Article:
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Digital Subscriptions > Newsweek International > 9th March 2018 > THE ALIEN HUNTER’S GUIDE TO THE FUTURE

THE ALIEN HUNTER’S GUIDE TO THE FUTURE

WE MAY FINALLY HAVE THE TOOLS WE NEED TO DISCOVER INTELLIGENT LIFE ON OTHER PLANETS—IF ONLY WE’D STOP MAKING SO MUCH NOISE
IMAGE BY The Voorhes

EVERY EVENING IN MAUI, A TELESCOPE perched atop a volcano captures particles of light in the universe with the world’s largest digital camera. Normally it searches for asteroids dancing across the cosmos. But one night last October, it locked its gaze onto something remarkable, an unidentified flying object moving quickly through space, seemingly from another solar system.

Or at least that’s what astronomers at the University of Hawaii concluded when they discovered it. At first, they thought it was a comet, then an asteroid. But within a month, they realized the object was long and thin and unlike any asteroid known to science. They named it ‘Oumuamua—a Hawaiian word that means “messenger from the distant past.”

Thousands of miles away, a Harvard astronomer named Avi Loeb learned of the mysterious object as well. Soon, he began pondering an enticing possibility: that ‘Oumuamua was actually an alien spacecraft sending signals back to its creators. This theory may sound a bit out there, but Loeb isn’t some crackpot looking for little green men in a spaceship. He and his colleagues are part of a growing number of top-tier scientists who are applying the same rigorous standards they use on other scientific issues to tackle one of the biggest questions facing humanity: Are we alone in the universe?

Americans have long been fascinated by the possibility of alien visitors. A 2001 Gallup Poll (the most recent one available) found that 33 percent of Americans believed aliens have visited the Earth. But scientists—both inside and outside the U.S. government— have been reluctant to take such claims seriously. From the 1947 weather balloon crash in Roswell, New Mexico, to crop circles in England, they’ve largely joined the debate only to debunk some very dubious claims. They’ve also lamented the lack of distinction most people make between alien landings—which haven’t occurred—and the possibility of future alien contacts (which could indeed happen). “We always get the UFO question,” says Dan Werthimer, astronomer at University of California, Berkeley. During public appearances about the search for alien life, Werthimer says, people often say, “why bother, because E.T.’s already landed here and kept secret in some military installation.”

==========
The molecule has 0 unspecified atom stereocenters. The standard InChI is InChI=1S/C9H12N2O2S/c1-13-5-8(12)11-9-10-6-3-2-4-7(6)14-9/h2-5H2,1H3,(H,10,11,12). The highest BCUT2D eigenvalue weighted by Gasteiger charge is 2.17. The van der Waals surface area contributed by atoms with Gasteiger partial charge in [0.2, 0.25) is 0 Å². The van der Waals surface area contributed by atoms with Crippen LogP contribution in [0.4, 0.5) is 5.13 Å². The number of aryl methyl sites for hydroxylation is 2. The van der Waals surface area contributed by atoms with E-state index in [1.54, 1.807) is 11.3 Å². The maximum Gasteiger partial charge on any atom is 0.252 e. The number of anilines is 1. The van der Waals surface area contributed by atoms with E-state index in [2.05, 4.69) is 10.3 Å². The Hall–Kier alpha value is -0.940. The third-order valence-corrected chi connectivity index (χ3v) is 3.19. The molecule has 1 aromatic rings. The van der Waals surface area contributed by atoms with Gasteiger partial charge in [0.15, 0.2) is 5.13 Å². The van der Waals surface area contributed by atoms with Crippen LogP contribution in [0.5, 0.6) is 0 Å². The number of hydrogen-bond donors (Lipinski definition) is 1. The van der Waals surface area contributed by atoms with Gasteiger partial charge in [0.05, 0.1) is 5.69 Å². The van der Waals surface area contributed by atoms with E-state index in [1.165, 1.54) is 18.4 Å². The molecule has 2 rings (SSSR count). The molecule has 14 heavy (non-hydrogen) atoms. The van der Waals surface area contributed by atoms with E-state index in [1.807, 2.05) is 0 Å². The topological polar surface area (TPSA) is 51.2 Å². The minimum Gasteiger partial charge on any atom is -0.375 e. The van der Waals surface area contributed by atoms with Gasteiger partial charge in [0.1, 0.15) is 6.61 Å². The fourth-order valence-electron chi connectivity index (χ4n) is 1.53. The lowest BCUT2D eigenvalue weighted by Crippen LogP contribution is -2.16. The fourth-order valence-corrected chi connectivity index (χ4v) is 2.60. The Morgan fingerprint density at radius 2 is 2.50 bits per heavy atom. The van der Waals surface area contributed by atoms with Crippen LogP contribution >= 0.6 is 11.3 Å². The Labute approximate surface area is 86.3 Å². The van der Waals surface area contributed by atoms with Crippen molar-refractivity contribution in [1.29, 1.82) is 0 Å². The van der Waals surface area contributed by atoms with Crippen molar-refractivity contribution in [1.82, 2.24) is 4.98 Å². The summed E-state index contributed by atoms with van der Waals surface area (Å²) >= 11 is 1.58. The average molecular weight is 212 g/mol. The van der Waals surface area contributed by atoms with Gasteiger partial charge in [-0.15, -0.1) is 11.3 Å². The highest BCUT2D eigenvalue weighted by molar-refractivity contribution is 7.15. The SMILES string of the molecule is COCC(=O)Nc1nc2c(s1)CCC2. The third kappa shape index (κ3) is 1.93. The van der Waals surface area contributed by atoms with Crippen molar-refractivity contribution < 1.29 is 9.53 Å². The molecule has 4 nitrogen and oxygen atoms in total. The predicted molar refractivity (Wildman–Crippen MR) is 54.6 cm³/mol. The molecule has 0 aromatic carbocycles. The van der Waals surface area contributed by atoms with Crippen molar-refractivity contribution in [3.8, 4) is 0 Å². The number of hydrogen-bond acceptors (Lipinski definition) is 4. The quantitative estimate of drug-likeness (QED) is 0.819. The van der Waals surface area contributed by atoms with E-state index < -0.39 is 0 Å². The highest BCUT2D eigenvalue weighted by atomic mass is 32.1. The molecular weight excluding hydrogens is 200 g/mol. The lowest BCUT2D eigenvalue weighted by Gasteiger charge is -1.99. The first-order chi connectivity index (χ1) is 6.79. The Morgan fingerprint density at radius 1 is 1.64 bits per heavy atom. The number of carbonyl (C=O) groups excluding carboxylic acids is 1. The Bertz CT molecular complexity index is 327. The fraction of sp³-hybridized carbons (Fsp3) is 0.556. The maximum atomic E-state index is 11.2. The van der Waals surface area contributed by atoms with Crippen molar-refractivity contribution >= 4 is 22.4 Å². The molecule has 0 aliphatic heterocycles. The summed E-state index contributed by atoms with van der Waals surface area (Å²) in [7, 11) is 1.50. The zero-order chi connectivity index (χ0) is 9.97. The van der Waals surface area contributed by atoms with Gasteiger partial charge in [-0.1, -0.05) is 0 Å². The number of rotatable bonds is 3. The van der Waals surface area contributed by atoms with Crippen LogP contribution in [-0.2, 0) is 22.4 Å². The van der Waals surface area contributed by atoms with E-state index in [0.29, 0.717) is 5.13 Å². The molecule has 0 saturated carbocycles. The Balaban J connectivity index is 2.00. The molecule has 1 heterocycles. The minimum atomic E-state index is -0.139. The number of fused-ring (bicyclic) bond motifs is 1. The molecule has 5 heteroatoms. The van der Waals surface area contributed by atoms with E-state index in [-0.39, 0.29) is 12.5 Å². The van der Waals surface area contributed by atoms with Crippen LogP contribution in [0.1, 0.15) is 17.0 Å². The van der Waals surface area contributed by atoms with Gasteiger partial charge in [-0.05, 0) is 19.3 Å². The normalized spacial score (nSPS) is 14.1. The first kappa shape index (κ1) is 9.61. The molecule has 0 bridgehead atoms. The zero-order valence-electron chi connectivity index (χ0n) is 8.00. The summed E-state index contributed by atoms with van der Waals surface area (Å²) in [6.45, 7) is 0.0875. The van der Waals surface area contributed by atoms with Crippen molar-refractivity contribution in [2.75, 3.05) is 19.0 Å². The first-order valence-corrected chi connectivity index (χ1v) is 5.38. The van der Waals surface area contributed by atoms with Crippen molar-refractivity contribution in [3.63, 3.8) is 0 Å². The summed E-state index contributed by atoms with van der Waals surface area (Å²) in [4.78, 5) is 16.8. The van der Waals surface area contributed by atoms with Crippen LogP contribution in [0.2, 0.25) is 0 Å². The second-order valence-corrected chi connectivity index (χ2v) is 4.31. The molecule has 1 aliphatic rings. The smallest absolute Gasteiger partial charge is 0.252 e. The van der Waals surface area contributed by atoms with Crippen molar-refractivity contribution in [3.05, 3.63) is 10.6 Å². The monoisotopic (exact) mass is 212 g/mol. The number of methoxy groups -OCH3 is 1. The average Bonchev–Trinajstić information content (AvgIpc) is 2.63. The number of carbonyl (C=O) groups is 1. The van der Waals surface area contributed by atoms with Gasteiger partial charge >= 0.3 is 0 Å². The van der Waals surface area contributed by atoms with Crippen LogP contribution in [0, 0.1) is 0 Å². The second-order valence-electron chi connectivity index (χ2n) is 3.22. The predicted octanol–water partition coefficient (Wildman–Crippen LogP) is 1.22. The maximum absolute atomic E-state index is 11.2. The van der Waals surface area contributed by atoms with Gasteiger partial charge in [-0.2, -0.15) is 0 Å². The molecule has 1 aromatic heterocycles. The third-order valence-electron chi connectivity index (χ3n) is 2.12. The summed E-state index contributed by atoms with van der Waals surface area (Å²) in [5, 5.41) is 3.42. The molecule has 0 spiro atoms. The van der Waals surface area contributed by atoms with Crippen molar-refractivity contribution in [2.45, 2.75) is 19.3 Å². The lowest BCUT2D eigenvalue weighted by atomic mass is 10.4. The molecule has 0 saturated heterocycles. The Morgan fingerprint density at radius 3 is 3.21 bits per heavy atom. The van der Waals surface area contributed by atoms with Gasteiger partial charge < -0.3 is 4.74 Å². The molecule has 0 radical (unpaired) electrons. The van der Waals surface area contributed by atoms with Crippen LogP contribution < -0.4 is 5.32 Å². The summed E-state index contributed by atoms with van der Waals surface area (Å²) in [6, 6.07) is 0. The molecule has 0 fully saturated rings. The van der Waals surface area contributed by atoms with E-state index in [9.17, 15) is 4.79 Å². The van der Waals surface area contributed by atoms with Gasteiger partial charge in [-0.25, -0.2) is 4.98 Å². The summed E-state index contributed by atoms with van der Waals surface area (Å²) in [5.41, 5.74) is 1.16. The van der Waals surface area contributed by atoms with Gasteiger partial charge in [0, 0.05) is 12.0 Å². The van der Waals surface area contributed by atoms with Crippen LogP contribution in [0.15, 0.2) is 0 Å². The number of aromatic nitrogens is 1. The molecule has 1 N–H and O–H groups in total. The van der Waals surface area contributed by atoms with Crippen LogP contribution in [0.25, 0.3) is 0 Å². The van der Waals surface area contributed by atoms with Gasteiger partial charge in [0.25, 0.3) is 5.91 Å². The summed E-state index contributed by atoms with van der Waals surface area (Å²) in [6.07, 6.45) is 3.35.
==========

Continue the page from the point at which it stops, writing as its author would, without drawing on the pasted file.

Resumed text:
But while UFO claims are often hoaxes or the work of conspiracy theorists, the search for extraterrestrial intelligence—alien life just as smart and technologically advanced as humans—is a legitimate scientific field. Driving this quest to find life on other planets: hundreds of millions of dollars and super-powerful new telescopes that look ever deeper into the universe.

Experts disagree on how intelligent life might try to contact humans. But the resurrected field, known as SETI, is largely based on the assumption that extraterrestrials— if they are out there and actually trying to chat—might use the same type of tech that we use to communicate with one another, from radio signals to flashes of light.

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THE ALIEN HUNTER'S GUIDE: TO THE FUTURE We may finally have the tools we need to discover intelligent life on other planets. If only we'd stop making so much noise.